Detox products just waste of money duds: Study

January 5th, 2009 - 1:49 pm ICT by ANI  

London, Jan 5 (ANI): Despite a lack of scientific evidence, consumers are being misled into believing detox products actually work, a new British study has warned.
The investigation, done by research members of the Voice of Young Science network, revealed that many detox claims were meaningless.

The study suggested that anyone wanting to counter the effects of festive over-indulgence would be better off relying on a few age-old remedies - easing off the alcohol, eating sensibly, exercising and getting a good night’’s sleep.

The researchers challenged the companies behind products such as vitamins, shampoo, detox patches and a body brush on the evidence they had to support the detox claims made.

They found that no two companies seemed to use the same definition of detox - officially defined by the Oxford English Dictionary as the removal of toxic substances or qualities.

The researchers said that in the majority of cases, producers and retailers were forced to admit that they had simply renamed processes like cleaning or brushing, as detox.

One researcher investigated a Garnier face wash, which claimed to detoxify the skin by removing toxins. She found that the toxins turned out to be the dirt, make-up and skin oils that any cleanser would be expected to remove.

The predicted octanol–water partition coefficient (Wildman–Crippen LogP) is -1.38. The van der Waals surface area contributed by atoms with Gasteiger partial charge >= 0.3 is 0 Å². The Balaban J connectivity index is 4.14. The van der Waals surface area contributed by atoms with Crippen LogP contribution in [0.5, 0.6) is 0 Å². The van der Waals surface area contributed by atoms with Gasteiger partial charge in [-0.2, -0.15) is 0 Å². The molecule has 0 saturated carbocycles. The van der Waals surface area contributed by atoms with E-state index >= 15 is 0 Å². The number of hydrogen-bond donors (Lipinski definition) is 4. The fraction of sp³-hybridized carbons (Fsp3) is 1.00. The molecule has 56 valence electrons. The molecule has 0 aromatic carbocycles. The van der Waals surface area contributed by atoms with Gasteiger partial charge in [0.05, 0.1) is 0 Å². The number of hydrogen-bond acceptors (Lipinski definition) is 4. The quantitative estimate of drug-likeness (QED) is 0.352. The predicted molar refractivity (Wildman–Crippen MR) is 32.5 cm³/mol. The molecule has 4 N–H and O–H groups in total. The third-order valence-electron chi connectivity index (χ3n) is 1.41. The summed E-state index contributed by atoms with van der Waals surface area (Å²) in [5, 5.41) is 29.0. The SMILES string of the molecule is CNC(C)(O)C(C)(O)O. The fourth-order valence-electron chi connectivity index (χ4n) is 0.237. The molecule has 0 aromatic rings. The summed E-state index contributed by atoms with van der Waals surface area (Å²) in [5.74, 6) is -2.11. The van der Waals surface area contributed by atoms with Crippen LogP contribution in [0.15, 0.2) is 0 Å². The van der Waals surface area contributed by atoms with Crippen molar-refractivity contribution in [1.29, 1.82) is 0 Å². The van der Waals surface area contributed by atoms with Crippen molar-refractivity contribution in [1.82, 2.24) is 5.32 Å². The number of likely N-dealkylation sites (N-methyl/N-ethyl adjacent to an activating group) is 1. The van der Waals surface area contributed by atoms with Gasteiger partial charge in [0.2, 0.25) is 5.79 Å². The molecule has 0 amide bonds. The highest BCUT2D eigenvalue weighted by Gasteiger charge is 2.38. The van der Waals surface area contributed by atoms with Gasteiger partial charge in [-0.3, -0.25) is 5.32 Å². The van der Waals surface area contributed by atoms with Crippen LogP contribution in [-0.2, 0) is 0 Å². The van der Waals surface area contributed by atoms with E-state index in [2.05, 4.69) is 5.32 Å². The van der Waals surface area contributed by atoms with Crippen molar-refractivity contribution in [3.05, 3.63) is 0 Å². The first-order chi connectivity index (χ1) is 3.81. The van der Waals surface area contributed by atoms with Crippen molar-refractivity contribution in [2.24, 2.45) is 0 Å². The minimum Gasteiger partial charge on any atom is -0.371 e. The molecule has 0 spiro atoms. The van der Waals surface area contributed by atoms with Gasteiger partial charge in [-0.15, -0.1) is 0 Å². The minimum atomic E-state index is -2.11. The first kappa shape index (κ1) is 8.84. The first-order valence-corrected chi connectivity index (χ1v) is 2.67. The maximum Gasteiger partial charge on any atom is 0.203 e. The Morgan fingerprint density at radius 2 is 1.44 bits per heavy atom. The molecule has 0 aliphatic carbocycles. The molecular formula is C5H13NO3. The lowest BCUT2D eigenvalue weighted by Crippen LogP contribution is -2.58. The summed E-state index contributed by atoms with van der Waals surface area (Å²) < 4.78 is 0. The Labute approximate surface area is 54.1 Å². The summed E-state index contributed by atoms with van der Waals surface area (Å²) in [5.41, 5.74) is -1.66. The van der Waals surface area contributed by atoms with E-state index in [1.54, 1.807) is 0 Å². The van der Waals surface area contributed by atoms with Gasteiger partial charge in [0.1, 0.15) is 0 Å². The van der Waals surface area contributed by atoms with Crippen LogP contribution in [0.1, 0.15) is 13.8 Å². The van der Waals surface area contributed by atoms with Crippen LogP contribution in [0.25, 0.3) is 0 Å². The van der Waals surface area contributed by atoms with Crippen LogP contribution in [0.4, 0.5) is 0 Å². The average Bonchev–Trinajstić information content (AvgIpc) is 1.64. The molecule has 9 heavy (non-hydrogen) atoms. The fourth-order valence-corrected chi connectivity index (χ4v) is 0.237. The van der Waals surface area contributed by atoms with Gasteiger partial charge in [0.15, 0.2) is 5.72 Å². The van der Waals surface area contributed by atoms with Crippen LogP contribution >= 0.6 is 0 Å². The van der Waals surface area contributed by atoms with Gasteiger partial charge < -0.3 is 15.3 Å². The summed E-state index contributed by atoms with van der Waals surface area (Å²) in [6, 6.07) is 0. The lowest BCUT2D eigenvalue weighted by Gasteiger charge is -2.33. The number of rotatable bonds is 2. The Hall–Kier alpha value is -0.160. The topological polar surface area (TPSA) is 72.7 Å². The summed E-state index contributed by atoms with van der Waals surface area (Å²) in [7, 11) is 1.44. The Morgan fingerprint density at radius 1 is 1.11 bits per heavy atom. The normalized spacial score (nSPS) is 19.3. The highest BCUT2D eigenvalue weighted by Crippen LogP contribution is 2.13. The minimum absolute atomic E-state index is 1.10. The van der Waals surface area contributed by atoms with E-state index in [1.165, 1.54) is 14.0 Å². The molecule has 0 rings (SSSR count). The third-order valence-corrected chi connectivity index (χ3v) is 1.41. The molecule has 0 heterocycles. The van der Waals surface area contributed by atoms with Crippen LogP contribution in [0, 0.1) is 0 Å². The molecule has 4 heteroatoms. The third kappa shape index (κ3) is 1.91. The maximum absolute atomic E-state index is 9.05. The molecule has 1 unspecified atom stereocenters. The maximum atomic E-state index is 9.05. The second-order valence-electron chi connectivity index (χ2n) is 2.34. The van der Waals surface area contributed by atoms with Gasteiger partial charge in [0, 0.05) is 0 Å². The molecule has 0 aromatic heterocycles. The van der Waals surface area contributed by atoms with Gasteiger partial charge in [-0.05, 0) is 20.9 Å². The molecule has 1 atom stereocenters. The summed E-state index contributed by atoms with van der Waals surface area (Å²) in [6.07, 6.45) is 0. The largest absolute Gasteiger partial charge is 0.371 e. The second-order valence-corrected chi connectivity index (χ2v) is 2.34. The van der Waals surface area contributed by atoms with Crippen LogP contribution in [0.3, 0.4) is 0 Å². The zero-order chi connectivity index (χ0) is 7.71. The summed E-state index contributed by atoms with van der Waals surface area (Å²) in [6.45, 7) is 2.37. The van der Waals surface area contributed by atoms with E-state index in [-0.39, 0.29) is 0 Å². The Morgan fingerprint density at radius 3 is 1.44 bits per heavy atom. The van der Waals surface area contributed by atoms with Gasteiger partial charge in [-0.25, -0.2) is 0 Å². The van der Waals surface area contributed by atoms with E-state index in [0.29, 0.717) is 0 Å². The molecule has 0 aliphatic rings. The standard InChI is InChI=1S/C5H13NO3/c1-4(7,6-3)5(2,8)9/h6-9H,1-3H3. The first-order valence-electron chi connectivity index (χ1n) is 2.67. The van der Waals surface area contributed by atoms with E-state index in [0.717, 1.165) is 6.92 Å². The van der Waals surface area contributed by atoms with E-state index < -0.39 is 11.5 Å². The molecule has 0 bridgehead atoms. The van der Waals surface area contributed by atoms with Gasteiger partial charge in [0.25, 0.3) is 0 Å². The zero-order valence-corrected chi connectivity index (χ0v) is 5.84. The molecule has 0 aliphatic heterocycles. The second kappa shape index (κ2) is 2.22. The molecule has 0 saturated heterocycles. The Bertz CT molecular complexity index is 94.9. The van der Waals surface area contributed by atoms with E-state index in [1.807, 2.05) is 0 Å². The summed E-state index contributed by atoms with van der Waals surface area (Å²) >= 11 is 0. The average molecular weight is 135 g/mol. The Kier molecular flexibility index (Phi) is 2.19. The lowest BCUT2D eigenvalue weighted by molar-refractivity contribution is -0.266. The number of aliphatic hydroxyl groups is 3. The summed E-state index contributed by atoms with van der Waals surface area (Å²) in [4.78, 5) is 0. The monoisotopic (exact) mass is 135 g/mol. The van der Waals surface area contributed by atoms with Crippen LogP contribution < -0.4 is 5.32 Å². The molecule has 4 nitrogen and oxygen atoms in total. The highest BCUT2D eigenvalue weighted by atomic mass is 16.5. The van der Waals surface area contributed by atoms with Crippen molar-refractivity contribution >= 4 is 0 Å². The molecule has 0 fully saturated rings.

A five-day detox plan from Boots, which claimed to detoxify the body and flush away toxins, was also criticised for not being backed by evidence.

Evelyn Harvey, a biologist who looked into the product, suggested that if consumers followed the healthy diet that was recommended alongside the supplement they would probably feel better - but it would have nothing to do with the product itself.

The researchers also warned that, some detox diets could in fact have dangerous consequences and were a waste of money.

“The minimum sellers of detox products should be able to offer is a clear understanding of what detox is and proof that their product actually works. The people we contacted could do neither,” BBC quoted Tom Wells, a chemist who took part in the research, as saying. (ANI)

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